George W. Bush laments role of 'anger' in politics

Story highlights

  • "What needs to drive policy is what's best for the people who are angry," Bush said.
  • As president, Bush was a staunch free trader,

Washington (CNN)Former President George W. Bush lamented the role of "anger" in politics after the grievance-fueled victory of Donald Trump, expressing a worry that the emotional response could unfortunately "drive policy."

Speaking in his hometown of Dallas and for the first time since Trump won a week ago, Bush did not directly critique his successor as a Republican president. But his comments, which came as he stressed the importance of free trade -- a position not shared by Trump -- seemed intended to rebuke the protectionist message unfurled to his party at rallies nationwide for the last two years.
    "I understand anger, and some people may have been angry when I was president. But anger shouldn't drive policy," Bush said. "What needs to drive policy is what's best for the people who are angry."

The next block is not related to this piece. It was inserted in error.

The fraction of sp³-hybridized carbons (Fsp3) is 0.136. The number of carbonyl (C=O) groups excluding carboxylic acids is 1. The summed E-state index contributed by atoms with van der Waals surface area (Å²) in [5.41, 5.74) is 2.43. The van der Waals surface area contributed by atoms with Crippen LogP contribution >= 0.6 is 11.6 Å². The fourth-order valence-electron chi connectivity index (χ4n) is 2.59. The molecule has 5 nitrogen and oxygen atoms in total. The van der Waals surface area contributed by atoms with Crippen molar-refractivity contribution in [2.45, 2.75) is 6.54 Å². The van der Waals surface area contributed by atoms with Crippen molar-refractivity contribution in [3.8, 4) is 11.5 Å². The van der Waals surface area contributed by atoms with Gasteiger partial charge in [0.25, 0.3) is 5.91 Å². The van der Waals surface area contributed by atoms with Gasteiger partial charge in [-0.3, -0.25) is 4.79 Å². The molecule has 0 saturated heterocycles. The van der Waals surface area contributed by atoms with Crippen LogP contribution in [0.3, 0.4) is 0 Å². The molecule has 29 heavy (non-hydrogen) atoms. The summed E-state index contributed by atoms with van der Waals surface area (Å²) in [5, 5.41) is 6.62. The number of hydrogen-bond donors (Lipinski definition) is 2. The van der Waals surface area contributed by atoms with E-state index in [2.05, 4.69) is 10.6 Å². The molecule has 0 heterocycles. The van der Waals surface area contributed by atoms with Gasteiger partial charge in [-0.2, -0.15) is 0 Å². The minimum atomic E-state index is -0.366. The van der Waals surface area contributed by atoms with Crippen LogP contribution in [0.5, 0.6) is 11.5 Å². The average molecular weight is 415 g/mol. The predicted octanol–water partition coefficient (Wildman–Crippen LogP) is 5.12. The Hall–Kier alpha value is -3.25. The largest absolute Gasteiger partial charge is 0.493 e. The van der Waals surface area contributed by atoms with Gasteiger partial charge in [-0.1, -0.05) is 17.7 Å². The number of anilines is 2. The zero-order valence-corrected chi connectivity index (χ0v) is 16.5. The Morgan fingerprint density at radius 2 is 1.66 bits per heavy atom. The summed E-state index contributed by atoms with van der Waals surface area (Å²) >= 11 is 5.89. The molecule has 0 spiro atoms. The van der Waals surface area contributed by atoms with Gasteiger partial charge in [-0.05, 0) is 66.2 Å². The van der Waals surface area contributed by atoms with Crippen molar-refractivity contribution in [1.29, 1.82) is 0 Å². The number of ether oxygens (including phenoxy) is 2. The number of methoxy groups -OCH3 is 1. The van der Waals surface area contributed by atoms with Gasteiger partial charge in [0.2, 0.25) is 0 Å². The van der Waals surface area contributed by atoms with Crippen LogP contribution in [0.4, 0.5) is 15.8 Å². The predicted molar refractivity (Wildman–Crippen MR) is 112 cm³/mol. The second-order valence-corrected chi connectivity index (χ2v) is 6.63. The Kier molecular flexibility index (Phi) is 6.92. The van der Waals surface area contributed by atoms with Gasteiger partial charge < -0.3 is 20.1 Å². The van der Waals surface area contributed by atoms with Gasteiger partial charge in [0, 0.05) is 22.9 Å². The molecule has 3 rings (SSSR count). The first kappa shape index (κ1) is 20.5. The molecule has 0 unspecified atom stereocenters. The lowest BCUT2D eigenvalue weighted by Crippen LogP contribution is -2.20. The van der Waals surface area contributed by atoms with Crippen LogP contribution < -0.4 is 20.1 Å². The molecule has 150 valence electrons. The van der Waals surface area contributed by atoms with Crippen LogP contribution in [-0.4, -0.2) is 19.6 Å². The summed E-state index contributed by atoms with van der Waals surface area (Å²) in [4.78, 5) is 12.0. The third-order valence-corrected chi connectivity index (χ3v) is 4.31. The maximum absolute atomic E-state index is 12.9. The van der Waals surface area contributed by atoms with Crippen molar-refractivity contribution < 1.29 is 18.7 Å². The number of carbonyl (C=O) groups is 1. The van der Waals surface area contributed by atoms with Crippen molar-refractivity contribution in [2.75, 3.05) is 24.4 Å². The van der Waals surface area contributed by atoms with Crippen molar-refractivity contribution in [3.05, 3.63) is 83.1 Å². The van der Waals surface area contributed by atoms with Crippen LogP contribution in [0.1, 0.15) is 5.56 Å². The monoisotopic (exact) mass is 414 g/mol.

Bush has been a quiet critic of Trump, declining to endorse him after he won the Republican presidential nomination but not speaking out publicly about his differences with the nominee. He did not vote for either Trump or Hillary Clinton on Election Day.
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    Sources told CNN Bush's father, former President George H.W. Bush, voted for Clinton, and former Florida Gov. Jeb Bush replied "secret ballot" when asked shortly before the election about his plans.
    As president, George W. Bush was a staunch free trader, a position no longer in vogue in Trump's GOP. Bush, even as he praised major international trade deals like the North American Free Trade Agreement, acknowledged that the economic anxiety induced by trade deals explained much of what happened on Election Day, analyzing that Americans were "sick and tired of the status quo"
    Yet despite their differences, Bush in Dallas honored the traditional position held by most former presidents: not to criticize those who follow them in the White House.
    "I don't think it's helpful for a former president to criticize successors," Bush said. "It's a hard job to begin with."